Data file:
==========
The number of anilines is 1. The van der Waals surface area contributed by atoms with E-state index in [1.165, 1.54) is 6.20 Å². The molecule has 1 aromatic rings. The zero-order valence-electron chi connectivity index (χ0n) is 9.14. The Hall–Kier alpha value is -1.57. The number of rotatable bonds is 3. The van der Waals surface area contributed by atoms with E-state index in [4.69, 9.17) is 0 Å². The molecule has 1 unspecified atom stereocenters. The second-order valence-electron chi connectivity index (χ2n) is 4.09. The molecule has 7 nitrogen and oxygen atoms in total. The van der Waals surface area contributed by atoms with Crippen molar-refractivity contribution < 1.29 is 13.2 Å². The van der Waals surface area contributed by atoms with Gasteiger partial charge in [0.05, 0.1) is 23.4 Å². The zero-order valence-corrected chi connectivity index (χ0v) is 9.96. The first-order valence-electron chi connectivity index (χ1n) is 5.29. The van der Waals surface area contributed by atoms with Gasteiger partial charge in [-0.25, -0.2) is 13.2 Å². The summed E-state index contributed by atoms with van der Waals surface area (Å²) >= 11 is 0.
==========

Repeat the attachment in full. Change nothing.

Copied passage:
The number of anilines is 1. The van der Waals surface area contributed by atoms with E-state index in [1.165, 1.54) is 6.20 Å². The molecule has 1 aromatic rings. The zero-order valence-electron chi connectivity index (χ0n) is 9.14. The Hall–Kier alpha value is -1.57. The number of rotatable bonds is 3. The van der Waals surface area contributed by atoms with E-state index in [4.69, 9.17) is 0 Å². The molecule has 1 unspecified atom stereocenters. The second-order valence-electron chi connectivity index (χ2n) is 4.09. The molecule has 7 nitrogen and oxygen atoms in total. The van der Waals surface area contributed by atoms with Crippen molar-refractivity contribution < 1.29 is 13.2 Å². The van der Waals surface area contributed by atoms with Gasteiger partial charge in [0.05, 0.1) is 23.4 Å². The zero-order valence-corrected chi connectivity index (χ0v) is 9.96. The first-order valence-electron chi connectivity index (χ1n) is 5.29. The van der Waals surface area contributed by atoms with Gasteiger partial charge in [-0.25, -0.2) is 13.2 Å². The summed E-state index contributed by atoms with van der Waals surface area (Å²) >= 11 is 0.